Continuous Mobile Speaker Separation based on Audio Data

Large datastreams of audio data facilitate research on human everyday behavior. Microphones, which are already integrated in most Earables and Smartphones, can unobstrusively record both environmental as well as person-related sounds, which is less prone to social desirability than other modalities, such as video based sensing. The processing of in-the-wild audio data with Affect Recognition [e.g. 1] and Activity Recognition [2] has implications for the ecological validity of studies [3], clinical interventions (e.g., detecting depression [1]) and user-adaptive wearable systems [4].

A major challenge for continuous audio recording is the data protection concern for third persons who did not actively agreed to be participate in the study. Therefore in this Thesis, we will develop a mobile prototype for privacy preserving continous audio monitoring.

By doing that, we will make use of existing Speaker Recognition and Verification Tools [5-10]. Our approach has a focus on mobility and the handling of limited training data and computation power [11]. The student will implement a one-vs.-many speaker classification algorithm based on spoken language features (e.g., MFCC [12]). These features can be obtained from public datasets (e.g.,

Keywords: Audio data processing; Speech Recognition; Speaker Recognition; Speaker Verification; Machine Learning; In-the-Wild Data Collection; Mobile Computing

Tasks (Scope depends on the type of Thesis)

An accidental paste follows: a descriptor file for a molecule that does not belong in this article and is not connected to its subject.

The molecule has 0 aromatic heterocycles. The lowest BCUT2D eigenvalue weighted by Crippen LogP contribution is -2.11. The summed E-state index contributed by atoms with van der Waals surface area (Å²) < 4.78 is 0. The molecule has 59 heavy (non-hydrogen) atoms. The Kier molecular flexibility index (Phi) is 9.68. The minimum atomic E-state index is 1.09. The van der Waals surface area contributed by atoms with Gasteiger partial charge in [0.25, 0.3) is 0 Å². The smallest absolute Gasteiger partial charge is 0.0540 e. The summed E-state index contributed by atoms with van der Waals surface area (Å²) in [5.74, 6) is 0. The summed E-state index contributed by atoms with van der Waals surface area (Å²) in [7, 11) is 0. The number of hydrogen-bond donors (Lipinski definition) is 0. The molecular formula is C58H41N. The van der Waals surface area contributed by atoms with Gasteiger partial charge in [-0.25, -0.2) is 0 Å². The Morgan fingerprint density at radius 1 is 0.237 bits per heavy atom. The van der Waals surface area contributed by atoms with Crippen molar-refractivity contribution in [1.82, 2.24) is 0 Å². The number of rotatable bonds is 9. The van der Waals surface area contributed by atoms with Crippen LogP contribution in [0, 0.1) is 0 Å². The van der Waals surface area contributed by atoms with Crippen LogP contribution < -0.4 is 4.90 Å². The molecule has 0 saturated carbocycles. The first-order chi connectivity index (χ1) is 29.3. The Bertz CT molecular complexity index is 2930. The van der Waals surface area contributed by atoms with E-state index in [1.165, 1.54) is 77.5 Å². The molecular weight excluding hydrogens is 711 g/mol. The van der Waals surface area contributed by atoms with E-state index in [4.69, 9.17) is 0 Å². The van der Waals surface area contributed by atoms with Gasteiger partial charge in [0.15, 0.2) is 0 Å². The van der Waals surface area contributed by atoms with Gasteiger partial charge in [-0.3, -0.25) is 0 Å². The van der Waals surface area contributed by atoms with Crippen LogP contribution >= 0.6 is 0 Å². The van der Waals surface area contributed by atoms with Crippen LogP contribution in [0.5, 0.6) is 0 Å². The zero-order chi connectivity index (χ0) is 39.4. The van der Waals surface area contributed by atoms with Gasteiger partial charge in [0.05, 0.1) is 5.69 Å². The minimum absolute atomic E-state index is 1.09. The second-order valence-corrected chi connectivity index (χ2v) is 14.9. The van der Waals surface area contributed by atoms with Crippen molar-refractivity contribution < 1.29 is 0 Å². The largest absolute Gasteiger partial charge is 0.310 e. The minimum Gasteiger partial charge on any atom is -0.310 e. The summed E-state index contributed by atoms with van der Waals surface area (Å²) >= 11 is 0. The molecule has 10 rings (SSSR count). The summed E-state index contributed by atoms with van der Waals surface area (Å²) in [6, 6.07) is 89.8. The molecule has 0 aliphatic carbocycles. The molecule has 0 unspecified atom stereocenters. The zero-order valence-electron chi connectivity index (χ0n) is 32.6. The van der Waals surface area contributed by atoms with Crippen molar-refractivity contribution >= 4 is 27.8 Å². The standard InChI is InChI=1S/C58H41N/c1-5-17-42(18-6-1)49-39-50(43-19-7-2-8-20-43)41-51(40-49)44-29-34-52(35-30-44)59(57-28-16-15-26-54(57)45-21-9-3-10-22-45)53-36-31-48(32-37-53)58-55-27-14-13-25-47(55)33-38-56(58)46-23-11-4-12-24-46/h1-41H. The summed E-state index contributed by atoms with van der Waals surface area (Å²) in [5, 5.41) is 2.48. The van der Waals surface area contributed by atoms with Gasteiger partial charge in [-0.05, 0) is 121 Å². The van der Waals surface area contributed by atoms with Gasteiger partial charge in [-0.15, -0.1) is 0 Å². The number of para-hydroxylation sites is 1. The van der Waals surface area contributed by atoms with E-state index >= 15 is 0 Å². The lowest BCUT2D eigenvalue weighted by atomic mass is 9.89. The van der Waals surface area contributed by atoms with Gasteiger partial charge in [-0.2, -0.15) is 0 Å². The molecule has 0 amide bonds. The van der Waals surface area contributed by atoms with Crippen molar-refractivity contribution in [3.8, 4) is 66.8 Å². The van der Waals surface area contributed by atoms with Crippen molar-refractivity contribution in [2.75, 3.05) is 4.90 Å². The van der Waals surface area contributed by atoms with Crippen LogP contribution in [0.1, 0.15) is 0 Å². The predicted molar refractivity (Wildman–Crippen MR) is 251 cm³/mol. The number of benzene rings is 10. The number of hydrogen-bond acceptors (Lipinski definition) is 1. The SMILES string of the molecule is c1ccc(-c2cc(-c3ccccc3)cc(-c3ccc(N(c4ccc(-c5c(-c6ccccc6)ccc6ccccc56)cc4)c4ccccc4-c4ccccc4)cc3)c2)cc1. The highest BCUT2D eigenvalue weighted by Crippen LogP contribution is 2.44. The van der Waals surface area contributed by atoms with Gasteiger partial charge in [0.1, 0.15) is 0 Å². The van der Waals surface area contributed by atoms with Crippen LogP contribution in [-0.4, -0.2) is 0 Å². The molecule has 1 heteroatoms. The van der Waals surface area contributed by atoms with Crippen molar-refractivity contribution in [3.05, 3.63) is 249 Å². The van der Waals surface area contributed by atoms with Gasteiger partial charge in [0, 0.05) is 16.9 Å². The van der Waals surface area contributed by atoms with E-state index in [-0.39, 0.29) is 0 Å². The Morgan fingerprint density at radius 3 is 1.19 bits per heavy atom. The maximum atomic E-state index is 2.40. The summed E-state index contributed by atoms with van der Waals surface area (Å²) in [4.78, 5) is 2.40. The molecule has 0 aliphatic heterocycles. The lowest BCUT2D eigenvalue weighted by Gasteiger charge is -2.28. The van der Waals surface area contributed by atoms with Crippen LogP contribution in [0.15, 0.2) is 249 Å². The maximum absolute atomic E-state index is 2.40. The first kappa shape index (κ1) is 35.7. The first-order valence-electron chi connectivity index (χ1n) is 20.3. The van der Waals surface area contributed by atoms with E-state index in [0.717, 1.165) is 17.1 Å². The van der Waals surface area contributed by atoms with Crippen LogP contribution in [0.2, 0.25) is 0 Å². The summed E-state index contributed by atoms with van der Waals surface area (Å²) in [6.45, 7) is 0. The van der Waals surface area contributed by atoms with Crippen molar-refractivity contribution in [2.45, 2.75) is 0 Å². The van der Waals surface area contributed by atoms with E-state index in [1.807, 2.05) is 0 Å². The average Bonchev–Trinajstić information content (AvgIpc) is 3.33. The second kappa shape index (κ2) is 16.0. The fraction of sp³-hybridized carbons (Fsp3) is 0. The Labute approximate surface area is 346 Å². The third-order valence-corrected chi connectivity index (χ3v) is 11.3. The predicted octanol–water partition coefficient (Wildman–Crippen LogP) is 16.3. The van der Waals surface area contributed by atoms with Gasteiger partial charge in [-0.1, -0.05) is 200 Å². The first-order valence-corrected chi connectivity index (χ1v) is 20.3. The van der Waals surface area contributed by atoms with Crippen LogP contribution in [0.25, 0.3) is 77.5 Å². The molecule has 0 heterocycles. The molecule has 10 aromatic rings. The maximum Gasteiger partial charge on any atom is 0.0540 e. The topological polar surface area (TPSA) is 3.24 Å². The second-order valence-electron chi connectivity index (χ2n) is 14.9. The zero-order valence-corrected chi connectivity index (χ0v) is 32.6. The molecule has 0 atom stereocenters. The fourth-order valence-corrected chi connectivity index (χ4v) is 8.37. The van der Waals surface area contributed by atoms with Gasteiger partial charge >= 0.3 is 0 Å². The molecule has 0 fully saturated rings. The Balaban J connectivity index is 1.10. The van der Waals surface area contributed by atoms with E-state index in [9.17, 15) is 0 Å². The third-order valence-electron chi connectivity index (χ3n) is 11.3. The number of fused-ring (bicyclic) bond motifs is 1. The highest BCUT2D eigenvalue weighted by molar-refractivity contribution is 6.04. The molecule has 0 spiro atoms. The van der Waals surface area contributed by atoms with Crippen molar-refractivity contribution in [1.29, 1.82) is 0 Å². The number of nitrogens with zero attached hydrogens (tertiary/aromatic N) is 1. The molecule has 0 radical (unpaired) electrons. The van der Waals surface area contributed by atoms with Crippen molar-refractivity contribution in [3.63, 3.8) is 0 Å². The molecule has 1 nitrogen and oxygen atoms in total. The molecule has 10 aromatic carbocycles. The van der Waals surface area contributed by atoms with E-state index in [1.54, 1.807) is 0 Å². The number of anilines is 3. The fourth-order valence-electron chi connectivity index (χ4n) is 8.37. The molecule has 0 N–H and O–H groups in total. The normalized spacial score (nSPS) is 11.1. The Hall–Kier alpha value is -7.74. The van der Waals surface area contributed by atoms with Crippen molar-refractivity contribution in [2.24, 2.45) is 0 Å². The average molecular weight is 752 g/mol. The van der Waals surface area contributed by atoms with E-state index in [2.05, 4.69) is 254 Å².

Literature review;
Implement Speaker Recognition algorithms in a mobile setting (eg. Smartphone or Web-Application);
Design and carry out an in-the-wild evaluation to test performance, robustness, usability, social acceptance, etc.;
If necessary, the evaluation will compare several algorithm in regards to the criteria above.
Comparing the Pros and Cons of AI-Tools for data collection;

What we offer

Professional advice in terms of Data Science and Hardware at the TECO Lab and the KD² School (
Prior experience with Speaker Recognition;
A pleasant working atmosphere and constructive cooperation;
Chances to publish your work on top conference;
Access to a large pool of participants and research material at the TECO Lab and the KD² Lab (


Proactive and communicative work style;
Good English reading and writing;
Machine Learning, Audio Signal processing, Speech Recognition;
Mobile Computing (e.g., Java, Kotlin)

Interested? Please contact: Tim Schneegans (


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detecting depression with ai, and cross-cultural affect recognition. In Proceedings of the 9th International on Audio/Visual Emotion Challenge and Workshop, pages 3–12, 2019.
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